My Roadmap to Learning Data Science (So Far) Part 1

After I decided I wanted to become a data scientist, I did research into various free online courses, tutorials, and resources. I found a data science specialization via Coursera and a data analyst "nanodegree" program via Udacity.

I did some research and tried to decide which program I would focus on. Since both have free materials available, I would probably use some materials from both programs, but I wanted to complete all the coursework in one of the programs. One of Udacity's selling points is that their courses are designed by industry professionals. On the other hand, Coursera's classes come from professors in academia. Since I am looking to stay in the industry, that was definitely worth considering. However, I wanted R to be my primary language and Coursera's specialization focused on R while Udacity's program seemed to be split amongst various technologies. I do think it is important to have exposure to multiple technologies, but I wanted to get enough practice in one technology to be able to work with it professionally.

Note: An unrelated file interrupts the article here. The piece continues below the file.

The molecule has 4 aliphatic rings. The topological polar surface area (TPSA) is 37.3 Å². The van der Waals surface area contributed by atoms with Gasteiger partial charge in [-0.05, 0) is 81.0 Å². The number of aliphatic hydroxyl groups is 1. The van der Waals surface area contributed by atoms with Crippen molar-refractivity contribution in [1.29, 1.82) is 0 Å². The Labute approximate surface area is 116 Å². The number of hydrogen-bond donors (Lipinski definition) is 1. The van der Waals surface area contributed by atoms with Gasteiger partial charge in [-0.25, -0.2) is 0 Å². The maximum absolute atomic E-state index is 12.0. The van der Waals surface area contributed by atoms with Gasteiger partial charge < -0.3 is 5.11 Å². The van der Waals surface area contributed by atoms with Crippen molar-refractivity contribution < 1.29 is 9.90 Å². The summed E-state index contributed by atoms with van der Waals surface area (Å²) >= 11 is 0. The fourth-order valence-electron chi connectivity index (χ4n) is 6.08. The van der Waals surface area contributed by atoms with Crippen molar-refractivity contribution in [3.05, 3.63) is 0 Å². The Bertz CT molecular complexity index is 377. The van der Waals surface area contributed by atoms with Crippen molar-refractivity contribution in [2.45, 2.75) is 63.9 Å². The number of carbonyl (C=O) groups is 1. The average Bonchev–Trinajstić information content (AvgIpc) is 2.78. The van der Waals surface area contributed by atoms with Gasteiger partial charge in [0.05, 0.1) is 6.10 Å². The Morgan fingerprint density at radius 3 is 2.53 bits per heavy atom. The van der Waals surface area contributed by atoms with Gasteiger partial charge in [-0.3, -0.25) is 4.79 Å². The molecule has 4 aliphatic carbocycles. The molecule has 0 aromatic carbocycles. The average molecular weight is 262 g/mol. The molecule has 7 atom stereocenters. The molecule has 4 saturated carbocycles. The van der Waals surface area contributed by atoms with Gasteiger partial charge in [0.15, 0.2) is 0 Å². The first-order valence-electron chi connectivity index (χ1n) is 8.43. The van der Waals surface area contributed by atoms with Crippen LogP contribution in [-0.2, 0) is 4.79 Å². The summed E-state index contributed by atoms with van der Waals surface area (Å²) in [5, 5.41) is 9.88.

One final factor was cost. All of Coursera's courses are available completely for free. Udacity offers free materials, but to access certain things you need to pay.

At this point, I had decided that I was going to focus on the programming language "R" and the Coursera data science specialization, but I thought I'd need to understand more than just the material in specialization courses to be successful. Early in my college career, I took many courses on computer science and mathematics theory without understanding real world applications of information technology. It was not until I changed my major to information technology that I learned how to develop a web application or learned the basics of system administration so that I could actually write code for an application and put it on a server myself. After learning that, I was amazed that I could quite possibly have graduated college with a degree in computer science without knowing a lot of basic things about computers. When I decided to go into data science, I was determined to make sure I got some brief exposure to closely related fields so I would have a bigger picture understanding of what I was doing.

I had seen a lot of big data jobs mention Hadoop and I also found this infographic by Data Camp which has a list of steps to become a data science and they mention Hadoop as well so I decided it was something worth exploring. This blog entry is getting a bit long so I'm going to wrap it up here and continue talking about Hadoop in the next entry.